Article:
While the path to marriage restoration is lined with stumbling blocks and deadly land mines, I am convinced that one of the most destructive is our inability to stop focusing on our spouses sin and wrong doing long enough to recognize our own, which results in unforgiveness and bitterness, and reveals an unholy attitude of self righteousness and condescension. Most of us are very familiar with Matthew 7:4, which says How can you say to your brother, ‘Let me take the speck out of your eye,’ when all the time there is a plank in your own eye? But we need to read that verse in context to fully understand its importance as a principle of marriage restoration, which we see in the following verses from Matthew 7:
1 “Do not judge, or you too will be judged.
2 For in the same way you judge others, you will be judged, and with the measure you use, it will be measured to you.
3 “Why do you look at the speck of sawdust in your brother’s eye and pay no attention to the plank in your own eye?
4 How can you say to your brother, ‘Let me take the speck out of your eye,’ when all the time there is a plank in your own eye?
5 You hypocrite, first take the plank out of your own eye, and then you will see clearly to remove the speck from your brother’s eye.
I am absolutely certain that marriage restoration is NOT possible without understanding and practicing this very important principle of restoration. In fact, I believe that So strongly that I recommend avoiding contact with our spouses as much as possible until we master it. And that is done only by a REAL change in the condition of our hearts through the love and grace of Jesus Christ, and not with empty words. Deuteronomy 8:2 tells us Remember how the LORD your God led you all the way in the desert these forty years, to humble you and to test you in order to know what was in your heart, whether or not you would keep his commands. So it’s important to humble ourselves before the Lord and examine our own lives and behavior; keeping in mind the instruction Jesus gave in John 8:7, which says But Jesus bent down and started to write on the ground with his finger. When they kept on questioning him, he straightened up and said to them, “If any one of you is without sin, let him be the first to throw a stone at her.” And let’s not forget that her sin was the act of adultery, for which the penalty was death!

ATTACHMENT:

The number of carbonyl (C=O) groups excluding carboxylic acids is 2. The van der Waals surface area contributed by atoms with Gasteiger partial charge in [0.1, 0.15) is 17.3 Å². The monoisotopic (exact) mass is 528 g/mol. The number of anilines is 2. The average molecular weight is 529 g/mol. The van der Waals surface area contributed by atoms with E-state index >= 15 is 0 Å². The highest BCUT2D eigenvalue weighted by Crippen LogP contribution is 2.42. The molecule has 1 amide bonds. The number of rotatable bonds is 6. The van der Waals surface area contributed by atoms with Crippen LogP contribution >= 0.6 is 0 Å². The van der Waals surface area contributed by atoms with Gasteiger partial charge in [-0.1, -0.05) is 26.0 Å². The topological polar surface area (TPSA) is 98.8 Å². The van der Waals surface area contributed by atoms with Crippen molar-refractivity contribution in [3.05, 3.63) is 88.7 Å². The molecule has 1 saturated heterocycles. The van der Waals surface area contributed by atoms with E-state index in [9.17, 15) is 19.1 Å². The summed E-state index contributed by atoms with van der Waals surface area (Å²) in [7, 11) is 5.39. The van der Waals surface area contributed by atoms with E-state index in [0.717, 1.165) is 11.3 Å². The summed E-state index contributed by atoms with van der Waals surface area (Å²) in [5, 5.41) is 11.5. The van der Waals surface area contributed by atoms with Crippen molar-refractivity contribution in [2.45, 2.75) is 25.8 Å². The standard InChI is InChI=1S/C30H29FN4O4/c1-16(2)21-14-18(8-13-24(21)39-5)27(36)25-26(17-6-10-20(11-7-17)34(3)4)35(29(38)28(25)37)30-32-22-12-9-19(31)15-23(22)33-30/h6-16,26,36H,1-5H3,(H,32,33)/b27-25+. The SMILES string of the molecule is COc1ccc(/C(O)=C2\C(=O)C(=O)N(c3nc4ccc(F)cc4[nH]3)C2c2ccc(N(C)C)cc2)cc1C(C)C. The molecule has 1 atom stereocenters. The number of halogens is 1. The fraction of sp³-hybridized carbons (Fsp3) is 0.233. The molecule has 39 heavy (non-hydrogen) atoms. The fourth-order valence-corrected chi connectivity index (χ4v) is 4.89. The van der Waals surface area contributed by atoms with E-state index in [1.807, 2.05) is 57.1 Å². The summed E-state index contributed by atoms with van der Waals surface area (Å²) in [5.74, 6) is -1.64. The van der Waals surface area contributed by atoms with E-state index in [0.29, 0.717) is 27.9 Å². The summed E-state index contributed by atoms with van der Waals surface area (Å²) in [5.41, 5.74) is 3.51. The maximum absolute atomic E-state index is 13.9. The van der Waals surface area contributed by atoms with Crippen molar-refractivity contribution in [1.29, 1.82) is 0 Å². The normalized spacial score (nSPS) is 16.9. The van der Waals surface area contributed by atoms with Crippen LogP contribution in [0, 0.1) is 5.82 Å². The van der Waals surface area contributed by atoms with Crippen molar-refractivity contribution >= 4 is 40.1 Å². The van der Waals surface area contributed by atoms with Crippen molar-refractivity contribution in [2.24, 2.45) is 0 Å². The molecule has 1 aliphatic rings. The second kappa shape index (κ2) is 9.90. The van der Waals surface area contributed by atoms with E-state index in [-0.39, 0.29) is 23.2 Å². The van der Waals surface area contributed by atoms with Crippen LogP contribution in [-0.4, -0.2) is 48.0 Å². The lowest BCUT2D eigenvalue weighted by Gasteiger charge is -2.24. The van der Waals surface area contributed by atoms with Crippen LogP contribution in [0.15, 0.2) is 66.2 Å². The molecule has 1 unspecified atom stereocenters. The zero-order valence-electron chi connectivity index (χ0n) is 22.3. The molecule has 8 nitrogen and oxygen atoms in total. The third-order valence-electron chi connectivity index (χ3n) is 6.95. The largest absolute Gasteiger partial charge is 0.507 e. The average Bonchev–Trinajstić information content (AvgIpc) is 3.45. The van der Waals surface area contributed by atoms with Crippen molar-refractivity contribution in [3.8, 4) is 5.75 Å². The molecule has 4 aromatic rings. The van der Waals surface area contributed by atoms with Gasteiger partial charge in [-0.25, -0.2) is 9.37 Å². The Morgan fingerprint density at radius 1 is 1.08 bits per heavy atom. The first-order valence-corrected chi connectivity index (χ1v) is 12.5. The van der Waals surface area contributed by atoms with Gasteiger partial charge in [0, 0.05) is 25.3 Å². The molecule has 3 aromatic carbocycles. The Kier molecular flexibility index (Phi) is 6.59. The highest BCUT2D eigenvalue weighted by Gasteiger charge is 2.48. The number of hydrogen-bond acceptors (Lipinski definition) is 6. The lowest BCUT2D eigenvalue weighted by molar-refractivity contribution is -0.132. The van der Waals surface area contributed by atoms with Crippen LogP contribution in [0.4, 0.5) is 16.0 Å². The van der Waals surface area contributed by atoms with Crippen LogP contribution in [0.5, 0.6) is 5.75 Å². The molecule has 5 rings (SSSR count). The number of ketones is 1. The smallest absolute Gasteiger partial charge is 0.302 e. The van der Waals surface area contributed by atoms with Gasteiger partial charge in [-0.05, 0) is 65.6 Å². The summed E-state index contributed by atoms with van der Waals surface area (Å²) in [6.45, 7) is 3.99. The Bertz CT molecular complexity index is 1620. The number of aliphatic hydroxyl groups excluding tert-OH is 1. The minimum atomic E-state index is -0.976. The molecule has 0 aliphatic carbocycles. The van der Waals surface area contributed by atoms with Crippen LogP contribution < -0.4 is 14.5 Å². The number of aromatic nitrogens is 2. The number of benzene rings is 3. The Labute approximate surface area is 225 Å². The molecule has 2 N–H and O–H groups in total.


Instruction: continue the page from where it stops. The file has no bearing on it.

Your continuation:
In addition to telling us not to cast stones at others unless we are without sin, Jesus warned us about the dangers of unforgiveness in The Parable of the Unmerciful Servant, Matthew 18:21-35, which He summed up in Matthew 18:34-35, by saying In anger his master turned him over to the jailers to be tortured, until he should pay back all he owed. “This is how my heavenly Father will treat each of you unless you forgive your brother
from your heart.” Then these verses from 2 Corinthians 2 tell us:
7 Now instead, you ought to forgive and comfort him, so that he will not be overwhelmed by excessive sorrow.
8 I urge you, therefore, to reaffirm your love for him.
9 The reason I wrote you was to see if you would stand the test and be obedient in everything.